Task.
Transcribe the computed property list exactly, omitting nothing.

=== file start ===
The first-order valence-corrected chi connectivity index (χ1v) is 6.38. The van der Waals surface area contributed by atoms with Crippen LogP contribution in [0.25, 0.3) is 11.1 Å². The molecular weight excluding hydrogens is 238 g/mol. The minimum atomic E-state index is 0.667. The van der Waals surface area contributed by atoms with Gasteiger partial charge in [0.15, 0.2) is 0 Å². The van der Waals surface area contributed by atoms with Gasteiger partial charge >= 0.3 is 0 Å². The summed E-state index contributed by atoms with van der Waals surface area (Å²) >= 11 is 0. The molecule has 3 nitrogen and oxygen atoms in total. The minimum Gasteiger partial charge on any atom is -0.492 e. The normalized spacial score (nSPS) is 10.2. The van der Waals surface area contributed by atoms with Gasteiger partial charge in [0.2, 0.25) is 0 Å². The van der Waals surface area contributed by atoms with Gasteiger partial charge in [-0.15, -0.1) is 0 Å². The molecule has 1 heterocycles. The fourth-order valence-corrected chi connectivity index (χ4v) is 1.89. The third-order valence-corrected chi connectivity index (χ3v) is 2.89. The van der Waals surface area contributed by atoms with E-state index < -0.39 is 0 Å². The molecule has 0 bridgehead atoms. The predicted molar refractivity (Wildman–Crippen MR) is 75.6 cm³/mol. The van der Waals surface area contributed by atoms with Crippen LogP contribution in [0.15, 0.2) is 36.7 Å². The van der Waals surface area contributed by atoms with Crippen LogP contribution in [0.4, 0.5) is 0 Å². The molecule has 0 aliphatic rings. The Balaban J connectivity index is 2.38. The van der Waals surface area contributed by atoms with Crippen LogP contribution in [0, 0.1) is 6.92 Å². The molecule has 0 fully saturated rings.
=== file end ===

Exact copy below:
The first-order valence-corrected chi connectivity index (χ1v) is 6.38. The van der Waals surface area contributed by atoms with Crippen LogP contribution in [0.25, 0.3) is 11.1 Å². The molecular weight excluding hydrogens is 238 g/mol. The minimum atomic E-state index is 0.667. The van der Waals surface area contributed by atoms with Gasteiger partial charge in [0.15, 0.2) is 0 Å². The van der Waals surface area contributed by atoms with Gasteiger partial charge >= 0.3 is 0 Å². The summed E-state index contributed by atoms with van der Waals surface area (Å²) >= 11 is 0. The molecule has 3 nitrogen and oxygen atoms in total. The minimum Gasteiger partial charge on any atom is -0.492 e. The normalized spacial score (nSPS) is 10.2. The van der Waals surface area contributed by atoms with Gasteiger partial charge in [0.2, 0.25) is 0 Å². The van der Waals surface area contributed by atoms with Gasteiger partial charge in [-0.15, -0.1) is 0 Å². The molecule has 1 heterocycles. The fourth-order valence-corrected chi connectivity index (χ4v) is 1.89. The third-order valence-corrected chi connectivity index (χ3v) is 2.89. The van der Waals surface area contributed by atoms with E-state index < -0.39 is 0 Å². The molecule has 0 bridgehead atoms. The predicted molar refractivity (Wildman–Crippen MR) is 75.6 cm³/mol. The van der Waals surface area contributed by atoms with Crippen LogP contribution in [0.15, 0.2) is 36.7 Å². The van der Waals surface area contributed by atoms with Crippen LogP contribution in [0.4, 0.5) is 0 Å². The molecule has 0 aliphatic rings. The Balaban J connectivity index is 2.38. The van der Waals surface area contributed by atoms with Crippen LogP contribution in [0, 0.1) is 6.92 Å². The molecule has 0 fully saturated rings.